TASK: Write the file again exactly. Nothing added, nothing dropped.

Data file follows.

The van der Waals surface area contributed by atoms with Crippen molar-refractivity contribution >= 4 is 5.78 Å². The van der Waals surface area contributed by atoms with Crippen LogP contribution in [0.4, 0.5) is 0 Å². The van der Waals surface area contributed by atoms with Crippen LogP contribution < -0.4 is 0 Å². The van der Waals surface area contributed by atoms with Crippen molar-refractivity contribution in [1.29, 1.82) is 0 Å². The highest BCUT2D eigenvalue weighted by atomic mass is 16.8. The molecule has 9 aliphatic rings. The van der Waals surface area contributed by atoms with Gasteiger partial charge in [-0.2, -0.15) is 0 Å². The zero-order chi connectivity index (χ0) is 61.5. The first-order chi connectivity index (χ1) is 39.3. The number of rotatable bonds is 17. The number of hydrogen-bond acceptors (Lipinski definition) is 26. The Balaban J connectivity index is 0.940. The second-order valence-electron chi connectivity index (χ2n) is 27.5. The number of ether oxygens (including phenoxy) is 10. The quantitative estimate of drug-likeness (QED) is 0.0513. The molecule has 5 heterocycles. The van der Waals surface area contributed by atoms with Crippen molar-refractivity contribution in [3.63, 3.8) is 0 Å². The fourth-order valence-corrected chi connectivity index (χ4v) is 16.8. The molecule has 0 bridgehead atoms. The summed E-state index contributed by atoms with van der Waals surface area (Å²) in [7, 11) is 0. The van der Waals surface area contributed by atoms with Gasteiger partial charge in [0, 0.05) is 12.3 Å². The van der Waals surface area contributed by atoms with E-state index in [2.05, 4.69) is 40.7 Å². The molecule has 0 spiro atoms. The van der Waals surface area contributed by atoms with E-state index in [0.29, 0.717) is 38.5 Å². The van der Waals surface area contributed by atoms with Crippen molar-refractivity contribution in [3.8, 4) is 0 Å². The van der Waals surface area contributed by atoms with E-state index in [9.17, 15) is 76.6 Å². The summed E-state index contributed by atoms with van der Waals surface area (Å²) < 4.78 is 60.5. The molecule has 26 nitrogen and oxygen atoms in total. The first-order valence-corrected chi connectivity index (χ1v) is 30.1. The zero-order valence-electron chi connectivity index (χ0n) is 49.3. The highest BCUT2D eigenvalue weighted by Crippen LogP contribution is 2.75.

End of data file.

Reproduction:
The van der Waals surface area contributed by atoms with Crippen molar-refractivity contribution >= 4 is 5.78 Å². The van der Waals surface area contributed by atoms with Crippen LogP contribution in [0.4, 0.5) is 0 Å². The van der Waals surface area contributed by atoms with Crippen LogP contribution < -0.4 is 0 Å². The van der Waals surface area contributed by atoms with Crippen molar-refractivity contribution in [1.29, 1.82) is 0 Å². The highest BCUT2D eigenvalue weighted by atomic mass is 16.8. The molecule has 9 aliphatic rings. The van der Waals surface area contributed by atoms with Gasteiger partial charge in [-0.2, -0.15) is 0 Å². The zero-order chi connectivity index (χ0) is 61.5. The first-order chi connectivity index (χ1) is 39.3. The number of rotatable bonds is 17. The number of hydrogen-bond acceptors (Lipinski definition) is 26. The Balaban J connectivity index is 0.940. The second-order valence-electron chi connectivity index (χ2n) is 27.5. The number of ether oxygens (including phenoxy) is 10. The quantitative estimate of drug-likeness (QED) is 0.0513. The molecule has 5 heterocycles. The van der Waals surface area contributed by atoms with Crippen molar-refractivity contribution in [3.63, 3.8) is 0 Å². The fourth-order valence-corrected chi connectivity index (χ4v) is 16.8. The molecule has 0 bridgehead atoms. The summed E-state index contributed by atoms with van der Waals surface area (Å²) in [7, 11) is 0. The van der Waals surface area contributed by atoms with Gasteiger partial charge in [0, 0.05) is 12.3 Å². The van der Waals surface area contributed by atoms with E-state index in [2.05, 4.69) is 40.7 Å². The molecule has 0 spiro atoms. The van der Waals surface area contributed by atoms with E-state index in [0.29, 0.717) is 38.5 Å². The van der Waals surface area contributed by atoms with Crippen molar-refractivity contribution in [3.8, 4) is 0 Å². The van der Waals surface area contributed by atoms with E-state index in [9.17, 15) is 76.6 Å². The summed E-state index contributed by atoms with van der Waals surface area (Å²) < 4.78 is 60.5. The molecule has 26 nitrogen and oxygen atoms in total. The first-order valence-corrected chi connectivity index (χ1v) is 30.1. The zero-order valence-electron chi connectivity index (χ0n) is 49.3. The highest BCUT2D eigenvalue weighted by Crippen LogP contribution is 2.75.